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From:Gavin Towey Date:March 8 2010 10:10pm
Subject:RE: UDF - Sequence Numbers
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Others may correct me if I'm wrong, but if you want to maintain your own auto increment
without duplicates like that, then you need to serialize inserts to your table.  Which
means either doing an explicit table lock by the process that's inserting, or using
innodb with transactions in the SERIALIZABLE tx isolation mode.

If I were you, I would maintain your incrementing sequence in a separate table.

Prep the table:
CREATE TABLE store_seq ( store_id int unsigned not null, nextid int unsigned not null );
insert into store_seq ( 1, 1 );

Get next id:
update store_seq set nextid=LAST_INSERT_ID(nextid+1) where store_id=1;
select LAST_INSERT_ID();

This will give you the next id in an atomic way, and avoid replication problems.  It means
your insert will take two queries, but that's a small price to pay for correctness.

Regards,
Gavin Towey

-----Original Message-----
From: Johnny Withers [mailto:johnny@stripped]
Sent: Monday, March 08, 2010 1:31 PM
To: MySQL General List
Subject: UDF - Sequence Numbers

I have two servers, both running 5.0.77-log, one is setup as a master, the
other as a replication slave.

The database contains a table that holds records of loans for financial
lending stores. This table has an ID column this is defined as auto
increment. There is another column called "store_seq_num" that holds the
sequence number for each loan done in each store. This column needs to work
like the auto-increment field; however, it's value is dependent upon which
store created the loan. Currently there is a UDF called fnNextStoreSeqNum
that returns the next sequence number for the new loan for the given store.
It does this by executing:

SELECT MAX(store_seq_num)+1 AS NextId FROM trans_adv WHERE
trans_adv.store_id=N;

It uses the store_seq_num key and explain says "Select tables optimized
away." in the extra column.

The INSERT statement for this table looks something like this:

INSERT INTO trans_adv(store_id,store_seq_num,...)
VALUES(fnNextStoreSeqNum(10),10,....);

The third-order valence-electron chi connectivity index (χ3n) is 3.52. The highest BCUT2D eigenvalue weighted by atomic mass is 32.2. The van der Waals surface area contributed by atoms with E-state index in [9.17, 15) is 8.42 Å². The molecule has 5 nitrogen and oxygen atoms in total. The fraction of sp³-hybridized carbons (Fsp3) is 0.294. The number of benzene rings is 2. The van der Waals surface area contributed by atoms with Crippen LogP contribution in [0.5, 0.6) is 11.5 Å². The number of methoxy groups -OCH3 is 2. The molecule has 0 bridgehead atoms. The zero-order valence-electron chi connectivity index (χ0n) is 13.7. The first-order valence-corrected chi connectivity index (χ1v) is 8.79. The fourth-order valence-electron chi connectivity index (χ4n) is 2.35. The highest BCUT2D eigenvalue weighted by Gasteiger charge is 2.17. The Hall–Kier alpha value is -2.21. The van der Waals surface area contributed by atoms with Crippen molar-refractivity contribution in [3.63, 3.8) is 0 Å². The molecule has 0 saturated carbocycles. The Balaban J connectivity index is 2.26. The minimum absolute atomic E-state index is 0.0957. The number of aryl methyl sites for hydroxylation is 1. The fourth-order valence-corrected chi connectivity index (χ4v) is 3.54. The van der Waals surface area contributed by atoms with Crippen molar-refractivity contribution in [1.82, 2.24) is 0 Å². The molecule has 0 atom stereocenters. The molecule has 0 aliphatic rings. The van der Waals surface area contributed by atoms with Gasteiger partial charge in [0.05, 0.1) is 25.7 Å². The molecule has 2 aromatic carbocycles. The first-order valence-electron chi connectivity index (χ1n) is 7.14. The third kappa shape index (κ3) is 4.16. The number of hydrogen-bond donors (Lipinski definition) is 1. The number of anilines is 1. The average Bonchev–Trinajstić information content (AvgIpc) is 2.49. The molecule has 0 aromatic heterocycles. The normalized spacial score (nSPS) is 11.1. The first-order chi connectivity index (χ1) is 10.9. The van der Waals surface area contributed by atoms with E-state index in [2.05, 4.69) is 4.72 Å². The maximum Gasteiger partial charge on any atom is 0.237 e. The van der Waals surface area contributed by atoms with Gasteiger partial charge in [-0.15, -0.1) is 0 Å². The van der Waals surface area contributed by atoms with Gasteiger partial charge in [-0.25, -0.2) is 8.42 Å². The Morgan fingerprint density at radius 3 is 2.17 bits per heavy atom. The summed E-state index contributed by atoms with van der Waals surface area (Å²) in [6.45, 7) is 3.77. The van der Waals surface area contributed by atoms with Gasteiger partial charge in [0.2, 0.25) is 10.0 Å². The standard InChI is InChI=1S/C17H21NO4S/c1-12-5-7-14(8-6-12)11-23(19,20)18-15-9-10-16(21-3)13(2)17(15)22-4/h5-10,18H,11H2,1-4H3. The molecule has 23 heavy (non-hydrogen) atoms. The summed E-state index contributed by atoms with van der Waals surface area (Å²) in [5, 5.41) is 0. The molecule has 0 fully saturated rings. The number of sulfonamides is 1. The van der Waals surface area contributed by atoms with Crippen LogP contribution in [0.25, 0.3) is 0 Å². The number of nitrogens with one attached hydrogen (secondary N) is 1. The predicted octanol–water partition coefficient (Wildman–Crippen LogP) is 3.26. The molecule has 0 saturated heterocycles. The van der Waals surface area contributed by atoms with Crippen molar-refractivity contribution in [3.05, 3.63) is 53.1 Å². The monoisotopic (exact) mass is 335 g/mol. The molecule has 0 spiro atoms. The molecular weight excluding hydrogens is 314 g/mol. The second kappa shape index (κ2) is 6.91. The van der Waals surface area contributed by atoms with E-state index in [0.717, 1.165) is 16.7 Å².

The problem comes in on the replication server. Sometimes the sequence
numbers do not match the master. The root cause of the problem seems to be
when two loans are created in the same store at the same time (same second
-- or even 2 seconds apart sometimes). The master duplicates the sequence
number and the slave writes the correct sequence numbers. This seems to
happen when the server is under heavy load (600+ queries per sec). I hvae a
feeling it's due to the loan being created in a single transaction;
therefore the sequence number for the "first" loan really didn't exist to
any other connections until COMMIT was issued.

Is there a better way to do these sequence numbers? Should the key be
defined as UNIQUE? If it is defined as UNIQUE how can this key be added to
the existing table that has duplicate sequence numbers?

A partial create table statement is below for the trans_adv table.

CREATE TABLE `trans_adv` (
  `id` int(10) unsigned NOT NULL auto_increment,
  `store_id` int(10) unsigned NOT NULL default '0',
  `store_seq_num` int(10) unsigned NOT NULL default '0',
  PRIMARY KEY  (`id`),
  KEY `store_key` (`store_id`),
  KEY `store_seq_num_key` (`company_id`,`store_id`,`store_seq_num`),
) ENGINE=InnoDB AUTO_INCREMENT=3049363 DEFAULT CHARSET=latin1
;



--
-----------------------------
Johnny Withers
601.209.4985
johnny@stripped

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Thread
UDF - Sequence NumbersJohnny Withers8 Mar
  • RE: UDF - Sequence NumbersGavin Towey8 Mar
    • Re: UDF - Sequence NumbersJohnny Withers9 Mar